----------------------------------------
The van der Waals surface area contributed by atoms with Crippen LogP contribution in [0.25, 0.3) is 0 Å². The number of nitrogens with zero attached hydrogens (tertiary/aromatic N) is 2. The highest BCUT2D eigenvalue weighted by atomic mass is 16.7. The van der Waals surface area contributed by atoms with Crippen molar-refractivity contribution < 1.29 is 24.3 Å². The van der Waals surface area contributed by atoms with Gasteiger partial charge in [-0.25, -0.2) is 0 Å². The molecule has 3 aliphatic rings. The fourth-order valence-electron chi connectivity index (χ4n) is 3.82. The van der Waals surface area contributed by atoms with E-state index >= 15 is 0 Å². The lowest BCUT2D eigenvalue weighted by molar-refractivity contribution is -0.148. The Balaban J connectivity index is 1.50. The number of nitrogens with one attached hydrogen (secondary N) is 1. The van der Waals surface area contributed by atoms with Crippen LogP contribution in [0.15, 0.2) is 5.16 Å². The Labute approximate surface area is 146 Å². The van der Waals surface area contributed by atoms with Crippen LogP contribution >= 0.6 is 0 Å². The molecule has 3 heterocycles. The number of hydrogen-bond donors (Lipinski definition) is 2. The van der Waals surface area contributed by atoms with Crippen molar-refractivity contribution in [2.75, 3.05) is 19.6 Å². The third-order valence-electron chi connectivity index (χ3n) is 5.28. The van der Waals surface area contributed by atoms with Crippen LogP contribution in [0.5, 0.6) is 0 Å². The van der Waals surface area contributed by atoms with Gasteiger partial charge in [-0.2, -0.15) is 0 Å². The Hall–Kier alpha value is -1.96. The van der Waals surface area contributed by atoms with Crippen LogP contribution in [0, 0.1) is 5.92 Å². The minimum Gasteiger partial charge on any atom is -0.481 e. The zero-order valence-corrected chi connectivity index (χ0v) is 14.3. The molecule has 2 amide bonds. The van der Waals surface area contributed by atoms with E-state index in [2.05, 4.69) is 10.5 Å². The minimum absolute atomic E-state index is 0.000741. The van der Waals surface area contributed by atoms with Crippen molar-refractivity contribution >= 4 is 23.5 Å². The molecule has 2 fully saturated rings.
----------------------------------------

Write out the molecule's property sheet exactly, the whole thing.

The van der Waals surface area contributed by atoms with Crippen LogP contribution in [0.25, 0.3) is 0 Å². The number of nitrogens with zero attached hydrogens (tertiary/aromatic N) is 2. The highest BCUT2D eigenvalue weighted by atomic mass is 16.7. The van der Waals surface area contributed by atoms with Crippen molar-refractivity contribution < 1.29 is 24.3 Å². The van der Waals surface area contributed by atoms with Gasteiger partial charge in [-0.25, -0.2) is 0 Å². The molecule has 3 aliphatic rings. The fourth-order valence-electron chi connectivity index (χ4n) is 3.82. The van der Waals surface area contributed by atoms with E-state index >= 15 is 0 Å². The lowest BCUT2D eigenvalue weighted by molar-refractivity contribution is -0.148. The Balaban J connectivity index is 1.50. The number of nitrogens with one attached hydrogen (secondary N) is 1. The van der Waals surface area contributed by atoms with Crippen LogP contribution in [0.15, 0.2) is 5.16 Å². The Labute approximate surface area is 146 Å². The van der Waals surface area contributed by atoms with Crippen LogP contribution >= 0.6 is 0 Å². The molecule has 3 heterocycles. The number of hydrogen-bond donors (Lipinski definition) is 2. The van der Waals surface area contributed by atoms with Crippen molar-refractivity contribution in [2.75, 3.05) is 19.6 Å². The third-order valence-electron chi connectivity index (χ3n) is 5.28. The van der Waals surface area contributed by atoms with Crippen LogP contribution in [0.5, 0.6) is 0 Å². The van der Waals surface area contributed by atoms with Gasteiger partial charge in [-0.2, -0.15) is 0 Å². The Hall–Kier alpha value is -1.96. The van der Waals surface area contributed by atoms with Crippen LogP contribution in [0, 0.1) is 5.92 Å². The minimum Gasteiger partial charge on any atom is -0.481 e. The zero-order valence-corrected chi connectivity index (χ0v) is 14.3. The molecule has 2 amide bonds. The van der Waals surface area contributed by atoms with E-state index in [2.05, 4.69) is 10.5 Å². The minimum absolute atomic E-state index is 0.000741. The van der Waals surface area contributed by atoms with Crippen molar-refractivity contribution >= 4 is 23.5 Å². The molecule has 2 fully saturated rings.